The virus rapidly multiplies and infects the surrounding cells throughout the respiratory system. At the time the virus gets to the lungs, an inflammatory process starts in the mucous membranes and damages the alveoli, which have difficulties in supplying oxygen, resulting in breathing difficulties. This can cause swelling in the lungs, which can result in the accumulation of fluids and dead cells and, finally, severe pneumonia. The infection can spread through mucous membranes of the body, such as the digestive system. In some cases, gastrointestinal symptoms like diarrhea, indigestion, and vomiting have been reported along with respiratory symptoms, and studies propose the possibility of fecal–oral transmission (16). The typical symptoms of COVID-19 and their incidence percentage in 55,924 laboratory confirmed cases are illustrated in Figure 1 (according to the report of the WHO-China Joint Mission; 20 Feb., 2020).
Figure 1. Typical symptoms of COVID-19 (according to the report of the WHO-China Joint Mission) relied on 55,924 COVID-19 confirmed cases (February 2020).
SARS-CoV-2 has been isolated from the brainstems of positive patients, which indicates that this virus has common pathways of transmission with other coronaviruses that can spread through synapse-connected routes from the lung and airways. The virus can cause problems in different parts of the body, such as the heart, liver, and kidneys, particularly in the later stage of the disease. Fatal cases of COVID-19 can be caused by multiple organ failure, especially in individuals with genetic immune factors (17, 18).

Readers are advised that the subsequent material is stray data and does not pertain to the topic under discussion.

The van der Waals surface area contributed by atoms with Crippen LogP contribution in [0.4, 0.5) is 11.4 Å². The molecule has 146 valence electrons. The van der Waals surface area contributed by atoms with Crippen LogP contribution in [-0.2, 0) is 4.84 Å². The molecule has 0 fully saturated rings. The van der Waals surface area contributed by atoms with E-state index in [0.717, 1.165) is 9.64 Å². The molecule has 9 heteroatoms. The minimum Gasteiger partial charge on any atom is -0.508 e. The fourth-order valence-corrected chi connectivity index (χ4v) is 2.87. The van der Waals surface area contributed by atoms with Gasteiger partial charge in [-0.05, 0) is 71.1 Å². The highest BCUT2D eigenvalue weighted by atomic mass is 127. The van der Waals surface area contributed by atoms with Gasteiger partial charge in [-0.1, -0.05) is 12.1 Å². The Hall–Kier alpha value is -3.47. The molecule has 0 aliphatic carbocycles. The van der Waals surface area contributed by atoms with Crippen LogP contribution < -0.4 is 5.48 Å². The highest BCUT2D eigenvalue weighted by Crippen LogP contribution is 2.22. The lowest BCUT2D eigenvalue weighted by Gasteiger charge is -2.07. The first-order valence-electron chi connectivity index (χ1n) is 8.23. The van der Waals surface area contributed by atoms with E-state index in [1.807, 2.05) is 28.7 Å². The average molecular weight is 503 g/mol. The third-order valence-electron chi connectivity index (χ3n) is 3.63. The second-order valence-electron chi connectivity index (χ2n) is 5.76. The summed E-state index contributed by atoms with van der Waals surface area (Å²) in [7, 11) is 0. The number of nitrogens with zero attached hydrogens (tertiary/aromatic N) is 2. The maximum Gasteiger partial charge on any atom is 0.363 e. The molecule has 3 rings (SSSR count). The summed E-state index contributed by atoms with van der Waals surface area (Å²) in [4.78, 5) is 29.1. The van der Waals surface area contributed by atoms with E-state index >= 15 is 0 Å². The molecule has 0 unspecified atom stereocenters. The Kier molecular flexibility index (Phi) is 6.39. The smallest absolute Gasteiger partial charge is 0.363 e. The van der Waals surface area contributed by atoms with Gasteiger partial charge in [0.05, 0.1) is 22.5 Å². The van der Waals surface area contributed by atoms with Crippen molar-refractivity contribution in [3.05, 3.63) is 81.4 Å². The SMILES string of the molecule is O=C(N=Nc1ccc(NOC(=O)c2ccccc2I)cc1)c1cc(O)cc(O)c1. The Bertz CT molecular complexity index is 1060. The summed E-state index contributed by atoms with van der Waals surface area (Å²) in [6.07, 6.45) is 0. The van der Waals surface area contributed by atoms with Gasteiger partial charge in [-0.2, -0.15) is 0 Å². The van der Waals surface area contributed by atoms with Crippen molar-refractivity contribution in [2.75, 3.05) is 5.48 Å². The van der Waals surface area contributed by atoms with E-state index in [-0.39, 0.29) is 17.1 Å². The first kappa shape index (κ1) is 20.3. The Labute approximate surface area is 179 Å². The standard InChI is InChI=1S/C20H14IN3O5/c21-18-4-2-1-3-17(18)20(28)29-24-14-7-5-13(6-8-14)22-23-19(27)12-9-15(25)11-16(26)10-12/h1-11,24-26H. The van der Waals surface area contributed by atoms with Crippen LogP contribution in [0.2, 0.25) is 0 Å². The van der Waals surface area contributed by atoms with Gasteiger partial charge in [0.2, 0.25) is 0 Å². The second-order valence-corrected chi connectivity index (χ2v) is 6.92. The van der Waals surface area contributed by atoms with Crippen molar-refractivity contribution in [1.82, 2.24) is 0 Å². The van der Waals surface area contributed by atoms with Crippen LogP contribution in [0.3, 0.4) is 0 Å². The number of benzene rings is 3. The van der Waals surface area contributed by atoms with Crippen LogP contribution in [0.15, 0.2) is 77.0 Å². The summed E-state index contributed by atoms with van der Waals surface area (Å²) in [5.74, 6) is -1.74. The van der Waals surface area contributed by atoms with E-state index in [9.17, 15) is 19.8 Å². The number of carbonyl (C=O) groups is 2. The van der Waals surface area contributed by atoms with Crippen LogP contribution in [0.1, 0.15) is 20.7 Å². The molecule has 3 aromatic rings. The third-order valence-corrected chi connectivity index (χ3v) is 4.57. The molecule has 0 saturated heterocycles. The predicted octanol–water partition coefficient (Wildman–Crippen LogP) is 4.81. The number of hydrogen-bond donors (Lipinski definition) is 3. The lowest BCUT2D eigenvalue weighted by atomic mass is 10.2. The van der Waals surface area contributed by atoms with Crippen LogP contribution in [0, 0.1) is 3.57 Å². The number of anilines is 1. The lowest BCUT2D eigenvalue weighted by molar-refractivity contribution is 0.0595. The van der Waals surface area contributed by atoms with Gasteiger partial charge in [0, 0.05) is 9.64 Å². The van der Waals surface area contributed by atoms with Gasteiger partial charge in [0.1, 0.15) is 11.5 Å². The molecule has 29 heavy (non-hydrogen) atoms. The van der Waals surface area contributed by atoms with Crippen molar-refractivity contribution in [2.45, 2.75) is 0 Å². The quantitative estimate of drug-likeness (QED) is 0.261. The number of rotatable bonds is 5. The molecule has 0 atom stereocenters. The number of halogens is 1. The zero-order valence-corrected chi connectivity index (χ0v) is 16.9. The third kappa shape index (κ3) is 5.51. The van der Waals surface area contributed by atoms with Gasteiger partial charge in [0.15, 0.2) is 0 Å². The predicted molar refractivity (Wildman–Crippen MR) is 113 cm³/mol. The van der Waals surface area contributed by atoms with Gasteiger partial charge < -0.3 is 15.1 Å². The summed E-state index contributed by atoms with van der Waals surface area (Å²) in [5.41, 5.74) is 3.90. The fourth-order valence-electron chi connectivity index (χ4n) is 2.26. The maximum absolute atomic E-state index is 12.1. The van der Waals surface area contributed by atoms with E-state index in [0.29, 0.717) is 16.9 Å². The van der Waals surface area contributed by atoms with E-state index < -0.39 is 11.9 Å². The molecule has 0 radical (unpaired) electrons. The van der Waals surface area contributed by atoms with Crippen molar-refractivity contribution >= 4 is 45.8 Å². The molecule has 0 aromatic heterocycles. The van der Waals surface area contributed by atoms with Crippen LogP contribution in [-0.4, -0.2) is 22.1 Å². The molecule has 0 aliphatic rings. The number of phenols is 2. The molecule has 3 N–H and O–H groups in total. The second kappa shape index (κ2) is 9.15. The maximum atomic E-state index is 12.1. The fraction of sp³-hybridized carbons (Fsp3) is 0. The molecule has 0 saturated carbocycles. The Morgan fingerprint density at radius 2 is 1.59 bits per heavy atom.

The Role of Nutraceuticals in Raising the Immunity for Confrontation of the COVID-19 Pandemic
This review highlights the nutritional interventions to increase the immune response in the body during viral infections, especially considering the novel coronavirus pandemic. Due to their beneficial effects on general healthcare and disease prophylaxis, nutraceuticals have been gaining more and more importance lately (19). Nutraceutical is composed of two words: nutrient and pharmaceutical. It has a vital role in maintaining the healthy body and thus prevents the body from diseases. Several nutraceuticals have been reported to have a significant impact on enhancing the immune system and aid in the treatment and/or protection of viral infections, particularly influenza-like diseases (19, 20). In the current COVID-19 pandemic situation and unavailability of the drugs, these safe alternatives such as nutraceuticals can provide a significant value against the combat of COVID-19.
Over an extended period, obesity has been correlated with a higher occurrence of chronic diseases. Research findings indicate that obesity increases infectious diseases risk (21). The latest evidences in patients suffering from COVID-19 reported that the occurrence and severity of the disease are related to BMI ≥ 28 kg m−2 (22). Based on translational data, it could be a result of metabolic alterations.
In obese patients, the profile of T cells showed inhibition of the function and activation of these crucial immune cells (23). El-Kader and Al-Jiffri (24) conducted a study on 100 obese individuals with chronic infection of HIV and demonstrated that leukocytes, monocytes, total count of neutrophils, CD3, CD4, and CD8 lymphocytes showed significantly lower mean values in the individuals that went through a weight loss program, compared with the control group (24). However, there are two apparent limitations of this review. Firstly, due to the heterogenic nature of the studies, a meta-analysis was not carried out. Secondly, the review did not include studies on the impact of nutrient supplementation in hepatitis C virus (HCV) patients. Despite this, we think that clinical trials on HCV may enrich the aim of this review, discussing the respiratory infections such as COVID-19.